Cindy: So, Brad, thank you so much for taking the time to speak with us today. Congratulations on your second historic presidency and thank you for your continued service to the Bar. 2020 has been a really challenging year in many respects, including many traumatic and high profile events involving indigenous communities across the country. Some examples that come to mind include the blockades and protests on Wet'suwet'en Territory. Back in January, the violent arrest of First Nations Chief, Allan Adam. The deaths of Regis Korchinski-Paquet and Joyce Echaquan and clashes in Quebec and in Nova Scotia between non-indigenous and indigenous folks, indigenous communities in respect to fishing and hunting rights. So, just to start would you like to start with any words specifically for indigenous listeners?
Brad: First of all I just want to say her name, Eishia Hudson, who was shot by police. At my Presidential reception, which was about a month ago, I specifically identified her and Chantel Moore and I said I was sick and tired of seeing young indigenous people getting shot by police. You see this happening in the States where it's young black people, and you saw some articles where there's young indigenous people in certain states that are being killed by police officers on a regular basis, and I just said I'm sick of it. I'm tired of it and I see these racisms. I'm tired of that. I don't understand why or how a person, there's a welfare cheque, and how they end up dying. Made me shocked. I don't understand a police officer doing a wellness check with an axe and bashing someone's door down and screaming and yelling at them. It's not okay and something has to change.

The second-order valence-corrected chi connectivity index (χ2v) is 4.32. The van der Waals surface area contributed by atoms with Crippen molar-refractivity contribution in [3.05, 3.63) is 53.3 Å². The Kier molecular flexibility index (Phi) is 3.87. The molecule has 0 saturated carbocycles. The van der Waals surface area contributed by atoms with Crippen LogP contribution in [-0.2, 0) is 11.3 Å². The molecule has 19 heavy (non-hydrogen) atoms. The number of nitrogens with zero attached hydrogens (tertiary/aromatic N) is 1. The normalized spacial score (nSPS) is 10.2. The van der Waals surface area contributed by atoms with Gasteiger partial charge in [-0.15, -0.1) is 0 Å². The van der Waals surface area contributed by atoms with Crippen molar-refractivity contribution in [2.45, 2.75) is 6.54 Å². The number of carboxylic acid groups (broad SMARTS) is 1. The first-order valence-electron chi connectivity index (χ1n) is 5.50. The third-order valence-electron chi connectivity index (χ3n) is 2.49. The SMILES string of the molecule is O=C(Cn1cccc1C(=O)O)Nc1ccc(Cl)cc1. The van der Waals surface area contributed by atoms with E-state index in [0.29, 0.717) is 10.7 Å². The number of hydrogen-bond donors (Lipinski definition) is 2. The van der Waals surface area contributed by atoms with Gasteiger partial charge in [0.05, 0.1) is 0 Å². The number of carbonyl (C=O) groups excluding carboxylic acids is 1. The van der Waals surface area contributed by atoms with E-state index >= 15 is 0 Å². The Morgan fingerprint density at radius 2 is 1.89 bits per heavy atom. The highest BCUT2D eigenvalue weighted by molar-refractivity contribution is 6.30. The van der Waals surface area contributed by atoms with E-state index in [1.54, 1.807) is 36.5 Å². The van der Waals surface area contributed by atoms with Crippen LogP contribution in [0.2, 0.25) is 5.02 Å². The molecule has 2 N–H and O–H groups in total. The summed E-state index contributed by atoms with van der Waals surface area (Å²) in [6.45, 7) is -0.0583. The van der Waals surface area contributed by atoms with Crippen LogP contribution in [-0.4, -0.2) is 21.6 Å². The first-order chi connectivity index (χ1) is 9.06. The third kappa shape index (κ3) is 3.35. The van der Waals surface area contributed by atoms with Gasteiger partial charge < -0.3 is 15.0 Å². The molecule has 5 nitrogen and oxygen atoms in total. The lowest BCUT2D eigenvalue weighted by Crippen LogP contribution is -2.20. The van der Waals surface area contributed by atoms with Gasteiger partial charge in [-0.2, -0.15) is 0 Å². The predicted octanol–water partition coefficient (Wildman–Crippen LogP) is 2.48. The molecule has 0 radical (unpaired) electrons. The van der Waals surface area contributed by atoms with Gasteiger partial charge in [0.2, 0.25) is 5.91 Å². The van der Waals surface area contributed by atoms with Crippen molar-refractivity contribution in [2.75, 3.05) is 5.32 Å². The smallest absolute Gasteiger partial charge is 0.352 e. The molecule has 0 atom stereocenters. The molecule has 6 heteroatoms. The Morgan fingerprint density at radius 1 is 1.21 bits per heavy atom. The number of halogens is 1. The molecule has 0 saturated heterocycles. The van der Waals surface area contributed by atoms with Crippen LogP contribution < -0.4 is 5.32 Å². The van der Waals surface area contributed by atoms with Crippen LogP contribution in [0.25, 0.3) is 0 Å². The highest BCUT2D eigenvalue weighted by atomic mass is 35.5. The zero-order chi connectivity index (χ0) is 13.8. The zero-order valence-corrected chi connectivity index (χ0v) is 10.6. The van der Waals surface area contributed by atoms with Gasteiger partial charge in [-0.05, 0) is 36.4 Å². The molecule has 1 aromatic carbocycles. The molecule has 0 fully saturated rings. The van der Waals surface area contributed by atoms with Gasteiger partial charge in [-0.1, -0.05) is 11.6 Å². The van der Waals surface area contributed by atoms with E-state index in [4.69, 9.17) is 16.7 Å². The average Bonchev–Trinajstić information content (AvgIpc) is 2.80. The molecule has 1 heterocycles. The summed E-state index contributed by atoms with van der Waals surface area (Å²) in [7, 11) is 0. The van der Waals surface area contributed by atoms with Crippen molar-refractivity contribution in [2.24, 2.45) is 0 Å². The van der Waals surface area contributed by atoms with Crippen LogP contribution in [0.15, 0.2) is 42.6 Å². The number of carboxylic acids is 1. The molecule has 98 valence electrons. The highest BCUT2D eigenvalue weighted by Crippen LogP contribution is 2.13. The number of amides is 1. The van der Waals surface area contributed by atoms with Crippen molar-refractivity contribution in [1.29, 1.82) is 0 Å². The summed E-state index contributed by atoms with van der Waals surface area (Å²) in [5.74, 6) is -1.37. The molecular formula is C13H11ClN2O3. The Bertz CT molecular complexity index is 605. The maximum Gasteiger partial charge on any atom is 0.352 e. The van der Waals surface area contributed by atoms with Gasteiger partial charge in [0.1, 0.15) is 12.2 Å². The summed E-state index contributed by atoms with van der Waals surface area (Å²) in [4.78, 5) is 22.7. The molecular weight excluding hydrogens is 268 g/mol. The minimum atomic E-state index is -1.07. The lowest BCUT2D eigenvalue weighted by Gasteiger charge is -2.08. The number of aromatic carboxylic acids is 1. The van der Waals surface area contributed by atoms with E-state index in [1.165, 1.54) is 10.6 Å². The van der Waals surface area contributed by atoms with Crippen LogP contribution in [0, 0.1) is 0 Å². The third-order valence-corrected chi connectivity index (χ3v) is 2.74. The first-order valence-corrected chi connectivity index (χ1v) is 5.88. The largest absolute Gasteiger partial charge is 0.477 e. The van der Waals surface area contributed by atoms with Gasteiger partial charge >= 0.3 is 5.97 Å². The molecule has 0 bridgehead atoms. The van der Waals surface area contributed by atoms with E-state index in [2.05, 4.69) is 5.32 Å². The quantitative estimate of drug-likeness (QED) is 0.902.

Roberto: Brad, thank you for those words. I mean it's been quite a context, and it's sort of interesting in a law firm and legal environment, it sort of seems impactful and I'm sure that it's impacted indigenous folks at our firm. But it seems like a bit of a wall sometimes in terms of what's going on in the legal community and sometimes it disconnects from these types of incidents. So, sort of transitioning to you and the Canadian Bar Association, can you tell us about the pressures and opportunities that you feel come with being the first indigenous President of a major Bar Association in Canada?